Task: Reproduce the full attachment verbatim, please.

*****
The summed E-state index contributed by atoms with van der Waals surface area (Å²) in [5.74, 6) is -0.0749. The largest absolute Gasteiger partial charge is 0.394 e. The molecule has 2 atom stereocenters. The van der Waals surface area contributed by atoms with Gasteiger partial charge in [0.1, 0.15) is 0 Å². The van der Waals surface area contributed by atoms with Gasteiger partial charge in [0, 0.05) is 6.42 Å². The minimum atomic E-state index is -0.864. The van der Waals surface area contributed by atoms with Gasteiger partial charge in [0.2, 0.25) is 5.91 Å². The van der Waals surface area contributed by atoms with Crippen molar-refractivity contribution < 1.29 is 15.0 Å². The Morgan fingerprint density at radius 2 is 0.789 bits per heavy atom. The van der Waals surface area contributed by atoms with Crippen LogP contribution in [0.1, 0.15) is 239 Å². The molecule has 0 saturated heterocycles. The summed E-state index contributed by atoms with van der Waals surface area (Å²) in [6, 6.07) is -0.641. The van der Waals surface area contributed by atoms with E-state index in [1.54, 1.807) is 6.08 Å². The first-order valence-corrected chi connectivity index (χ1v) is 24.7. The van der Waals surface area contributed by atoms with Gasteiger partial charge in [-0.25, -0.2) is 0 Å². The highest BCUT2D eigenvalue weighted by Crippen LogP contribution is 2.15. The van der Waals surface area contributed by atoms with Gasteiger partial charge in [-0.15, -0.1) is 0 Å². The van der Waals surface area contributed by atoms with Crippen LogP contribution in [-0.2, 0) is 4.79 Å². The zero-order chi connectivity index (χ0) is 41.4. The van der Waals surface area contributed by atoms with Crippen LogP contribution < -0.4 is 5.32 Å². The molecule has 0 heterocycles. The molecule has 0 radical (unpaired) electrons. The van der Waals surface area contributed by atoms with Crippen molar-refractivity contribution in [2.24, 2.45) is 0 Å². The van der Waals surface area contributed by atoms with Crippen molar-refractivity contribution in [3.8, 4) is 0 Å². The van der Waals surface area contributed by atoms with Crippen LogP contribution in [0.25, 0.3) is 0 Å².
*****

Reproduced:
The summed E-state index contributed by atoms with van der Waals surface area (Å²) in [5.74, 6) is -0.0749. The largest absolute Gasteiger partial charge is 0.394 e. The molecule has 2 atom stereocenters. The van der Waals surface area contributed by atoms with Gasteiger partial charge in [0.1, 0.15) is 0 Å². The van der Waals surface area contributed by atoms with Gasteiger partial charge in [0, 0.05) is 6.42 Å². The minimum atomic E-state index is -0.864. The van der Waals surface area contributed by atoms with Gasteiger partial charge in [0.2, 0.25) is 5.91 Å². The van der Waals surface area contributed by atoms with Crippen molar-refractivity contribution < 1.29 is 15.0 Å². The Morgan fingerprint density at radius 2 is 0.789 bits per heavy atom. The van der Waals surface area contributed by atoms with Crippen LogP contribution in [0.1, 0.15) is 239 Å². The molecule has 0 saturated heterocycles. The summed E-state index contributed by atoms with van der Waals surface area (Å²) in [6, 6.07) is -0.641. The van der Waals surface area contributed by atoms with E-state index in [1.54, 1.807) is 6.08 Å². The first-order valence-corrected chi connectivity index (χ1v) is 24.7. The van der Waals surface area contributed by atoms with Gasteiger partial charge in [-0.25, -0.2) is 0 Å². The highest BCUT2D eigenvalue weighted by Crippen LogP contribution is 2.15. The van der Waals surface area contributed by atoms with Gasteiger partial charge in [-0.15, -0.1) is 0 Å². The van der Waals surface area contributed by atoms with Crippen LogP contribution in [-0.2, 0) is 4.79 Å². The zero-order chi connectivity index (χ0) is 41.4. The van der Waals surface area contributed by atoms with Crippen LogP contribution < -0.4 is 5.32 Å². The molecule has 0 heterocycles. The molecule has 0 radical (unpaired) electrons. The van der Waals surface area contributed by atoms with Crippen molar-refractivity contribution in [2.24, 2.45) is 0 Å². The van der Waals surface area contributed by atoms with Crippen molar-refractivity contribution in [3.8, 4) is 0 Å². The van der Waals surface area contributed by atoms with Crippen LogP contribution in [0.25, 0.3) is 0 Å².